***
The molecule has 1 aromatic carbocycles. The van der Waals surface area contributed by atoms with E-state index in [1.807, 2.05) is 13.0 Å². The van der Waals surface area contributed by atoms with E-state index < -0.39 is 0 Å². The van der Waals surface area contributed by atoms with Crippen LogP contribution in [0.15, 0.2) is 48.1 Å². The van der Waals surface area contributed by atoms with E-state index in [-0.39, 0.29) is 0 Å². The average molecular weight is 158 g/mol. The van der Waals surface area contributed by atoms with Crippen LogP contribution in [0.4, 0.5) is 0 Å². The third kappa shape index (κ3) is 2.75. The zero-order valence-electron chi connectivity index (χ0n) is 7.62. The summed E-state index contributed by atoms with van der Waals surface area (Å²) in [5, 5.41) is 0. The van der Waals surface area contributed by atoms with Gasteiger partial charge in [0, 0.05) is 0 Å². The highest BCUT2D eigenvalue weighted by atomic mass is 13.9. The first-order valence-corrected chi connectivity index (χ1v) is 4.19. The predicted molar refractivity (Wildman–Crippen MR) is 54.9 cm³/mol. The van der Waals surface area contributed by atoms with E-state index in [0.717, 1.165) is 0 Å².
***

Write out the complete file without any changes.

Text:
The molecule has 1 aromatic carbocycles. The van der Waals surface area contributed by atoms with E-state index in [1.807, 2.05) is 13.0 Å². The van der Waals surface area contributed by atoms with E-state index < -0.39 is 0 Å². The van der Waals surface area contributed by atoms with Crippen LogP contribution in [0.15, 0.2) is 48.1 Å². The van der Waals surface area contributed by atoms with E-state index in [-0.39, 0.29) is 0 Å². The average molecular weight is 158 g/mol. The van der Waals surface area contributed by atoms with Crippen LogP contribution in [0.4, 0.5) is 0 Å². The third kappa shape index (κ3) is 2.75. The zero-order valence-electron chi connectivity index (χ0n) is 7.62. The summed E-state index contributed by atoms with van der Waals surface area (Å²) in [5, 5.41) is 0. The van der Waals surface area contributed by atoms with Gasteiger partial charge in [0, 0.05) is 0 Å². The highest BCUT2D eigenvalue weighted by atomic mass is 13.9. The first-order valence-corrected chi connectivity index (χ1v) is 4.19. The predicted molar refractivity (Wildman–Crippen MR) is 54.9 cm³/mol. The van der Waals surface area contributed by atoms with E-state index in [0.717, 1.165) is 0 Å².